Jeph Loeb loves a mystery, as evidenced by the majority of his past comics work. From Hulk to Batman and beyond, almost all of his most successful and well-known comic stories have revolved around a murder mystery of some kind, with a secret villain working behind the scenes. One of the first mysteries, and easily his strongest, was ‘The Long Halloween’ with Tim Sale, Gregory Wright, and Richard Starkings.
Following Batman as he’s just put on the mantle and taken to the rooftops of Gotham, The Long Halloween is a thirteen-issue series which traces a year in the city. Each issue takes place during a holiday of some sort, as a new serial killer arrives and starts slaying members of Gotham’s underworld. Each time he kills someone, he leaves a holiday memento by their side. Batman has to solve the mystery of the killer whilst dealing with a gauntlet of his most notable villains, a dangerous flirtation with Catwoman, an uneasy tension with police officer Jim Gordon, and a crumbling, fractured gangster culture lashing out at anyone it can.
Loeb and Sale put together a compelling story, and I’ll be following it in real time over the next year: from Halloween to Halloween, we’re going to follow the story as it progresses and annotate/analyse each issue.
We start on Halloween.
There are a lot of characters – at first – in The Long Halloween. Not only do we have a core group of players whom most readers will recognise (Batman, Catwoman, Jim Gordon, Harvey Dent) but we quickly assemble a cast of supporting character also. Although it can be difficult to tell them apart, Loeb’s focus is on establishing the presence and dominance of Gotham City’s criminal element, as it stands before the super-criminals begin to take the focus away. Chief among them is Carmine Falcone, who wears a distinctive rose and has three scratches down his chin – so he’s recognisable. Then we have his family members and agents, including his sister, Carla, son, Alberto, and security officer Milo. Lesser powers in the criminal world like Sal Maroni also appear in the issue, although he stands in the background during this first issue.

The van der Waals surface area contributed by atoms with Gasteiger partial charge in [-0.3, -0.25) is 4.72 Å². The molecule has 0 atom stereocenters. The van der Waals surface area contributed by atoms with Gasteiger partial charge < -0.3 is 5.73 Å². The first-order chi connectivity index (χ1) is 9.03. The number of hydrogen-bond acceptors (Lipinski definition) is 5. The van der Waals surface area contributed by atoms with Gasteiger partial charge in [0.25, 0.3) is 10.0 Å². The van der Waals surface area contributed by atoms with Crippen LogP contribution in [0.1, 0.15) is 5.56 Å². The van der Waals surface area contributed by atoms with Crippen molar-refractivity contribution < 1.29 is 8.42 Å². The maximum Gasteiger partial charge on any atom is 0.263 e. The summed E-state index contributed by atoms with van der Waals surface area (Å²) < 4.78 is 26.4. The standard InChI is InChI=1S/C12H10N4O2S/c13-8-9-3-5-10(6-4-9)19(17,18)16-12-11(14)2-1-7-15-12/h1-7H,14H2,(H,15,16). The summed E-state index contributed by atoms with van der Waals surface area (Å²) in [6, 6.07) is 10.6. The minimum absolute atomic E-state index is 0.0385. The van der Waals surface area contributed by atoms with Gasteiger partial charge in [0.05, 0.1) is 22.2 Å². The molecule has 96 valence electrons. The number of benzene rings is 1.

The murder mystery element of The Long Halloween doesn’t appear particularly in this first issue, although we do see the first murder perpetrated by the killer. Instead, the conflict lies in Bruce Wayne’s return to Gotham City, and his interest in cleaning out some of the corruption. Early on in his life, he’s still willing to look for allies and partnerships – following Year One (many claim The Long Halloween to be essentially ‘Year Two’) he is already aware of Jim Gordon, and in this issue he makes full acquaintances with another white knight for Gotham: Harvey Dent.
Thus, across this issue, a battleline is drawn. The basic concept of the series will see these three working together to try and wipe out the mob in Gotham. It’s fairly simple at this moment in time, although Loeb throws in several wildcard elements to throw readers around a little. Catwoman would be chief amongst them at this point, appearing a few times to shake Batman off her own tail. Bruce Wayne is clearly interested in her, and their bickering serves as distraction from the more sombre elements of the battle against Falcone. She is portrayed here as faintly one-note, although that is a note she’s chosen for herself – she attempts to be a Batman-esque blank slate, boiling her entire caped persona down to the uncatchable cat-burglar.
These will be the characters we spend most time with across the next year: Batman, Catwoman, Gordon, Dent and Falcone. They are what hold the story together, and everything expands outwards from them.